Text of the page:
Don’t go crackers over fireworks
“Don’t go there,” he warned. “Nobody wins that argument. You’re just going to burn your fingers, in more ways than one.”
But you know the old story - the more you tell kids not to play with matches, they will.
Isn’t it astonishing that a nation that reconciled their differences after decades of conflict under apartheid cannot seem to find common ground over a simple thing like firecrackers?
It happens without fail, year in and year out around September and October, that people seem to go crackers over the issue.
They hurl slurs, threats and expletives at one another over radio, newspapers and social media.
Just stop and listen to the despicable tone and language of some of the exchanges in recent times.
“Diwali is supposed to be the festival of light, not of noise, explosions and animal abuse. Don’t you have any feelings for my poor pets?”
“Yes, I do, but what about my religious rights? You are just racially and culturally intolerant.”
“Wish you would go back to India.”
“I’ll take you racists to the Human Rights Commission and charge you with hate speech.”
The caustic and often racially-divisive exchanges turn neighbour against neighbour and community against community, giving rise to violent threats, court cases and a dangerous rise in tension.
It is all worth it? What is at issue here are the tolerance thresholds of people towards those outside their own faith, cultural norms and ethnicity. What needs to be respected is that occasions involving the use of fireworks are not free-for-alls. There are laws that regulate its use - and for very good reason.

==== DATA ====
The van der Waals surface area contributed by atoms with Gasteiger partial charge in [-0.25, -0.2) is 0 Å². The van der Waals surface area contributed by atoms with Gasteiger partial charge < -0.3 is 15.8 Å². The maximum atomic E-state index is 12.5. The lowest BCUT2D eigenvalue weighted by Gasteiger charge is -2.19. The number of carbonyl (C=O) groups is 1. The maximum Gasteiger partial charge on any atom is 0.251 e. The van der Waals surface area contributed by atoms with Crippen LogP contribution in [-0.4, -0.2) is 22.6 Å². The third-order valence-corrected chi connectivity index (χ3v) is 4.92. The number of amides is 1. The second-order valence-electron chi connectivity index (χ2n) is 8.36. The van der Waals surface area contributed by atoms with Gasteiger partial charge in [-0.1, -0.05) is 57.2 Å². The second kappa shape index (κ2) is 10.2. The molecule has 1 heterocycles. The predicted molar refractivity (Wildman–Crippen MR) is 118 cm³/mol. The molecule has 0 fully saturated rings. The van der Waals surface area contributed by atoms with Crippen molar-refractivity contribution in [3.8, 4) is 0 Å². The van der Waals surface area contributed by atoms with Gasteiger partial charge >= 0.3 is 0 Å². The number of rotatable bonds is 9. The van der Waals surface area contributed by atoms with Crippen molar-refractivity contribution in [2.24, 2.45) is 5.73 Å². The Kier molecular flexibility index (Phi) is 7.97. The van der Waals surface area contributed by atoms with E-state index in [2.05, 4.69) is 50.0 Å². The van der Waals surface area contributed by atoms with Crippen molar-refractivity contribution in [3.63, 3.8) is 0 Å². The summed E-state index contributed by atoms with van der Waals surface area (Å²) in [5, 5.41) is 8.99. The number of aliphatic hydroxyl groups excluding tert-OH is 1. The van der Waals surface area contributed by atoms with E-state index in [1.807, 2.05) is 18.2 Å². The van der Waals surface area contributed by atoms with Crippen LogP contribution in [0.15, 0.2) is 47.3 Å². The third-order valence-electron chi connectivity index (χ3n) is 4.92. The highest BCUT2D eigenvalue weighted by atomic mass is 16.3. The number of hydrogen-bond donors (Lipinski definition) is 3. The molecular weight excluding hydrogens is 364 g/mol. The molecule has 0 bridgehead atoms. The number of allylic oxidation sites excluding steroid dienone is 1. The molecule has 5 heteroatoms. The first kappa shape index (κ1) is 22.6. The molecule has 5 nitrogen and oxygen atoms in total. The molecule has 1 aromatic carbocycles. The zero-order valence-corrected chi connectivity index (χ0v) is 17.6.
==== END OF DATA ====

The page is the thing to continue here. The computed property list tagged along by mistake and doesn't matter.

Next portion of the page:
There are also hopeful signs of changing attitudes towards fireworks here and in India. Organisations representing the Hindu community locally have welcomed moves in India to encourage the use of more eco-friendly fireworks during Diwali.
I also see the national watchdog on religious practices in South Africa has announced plans to visit communities to resolve the perennial conflict.
Let’s get one thing straight - we are not by any means a homogeneous society. We’re as diverse as the species that inhabit our oceans but the fish don’t seem to have any problems. Our diversity is not a hindrance; it’s our strength.
Intercultural and religious tolerance is stifled by ignorance but will benefit immensely from the sharing of knowledge and experiences.
To promote tolerance in our society, wouldn’t it be a great idea for Hindu families to invite a few non-Hindu neighbours to their homes over Diwali?
What about Christian families asking their Muslim neighbours to join them for their annual festivities and Muslim families reciprocating at Eid?
Isn’t it time there were more representative gatherings at Zulu cultural events like the Khekhekhe First Fruits Festival in February, the Royal Reed Dance in September and the Shembe Gathering at Judea in October?
Oh, by the way, I don’t belong to any particular faith. I belong to all of them.
* The views expressed here are not necessarily those of Independent Media.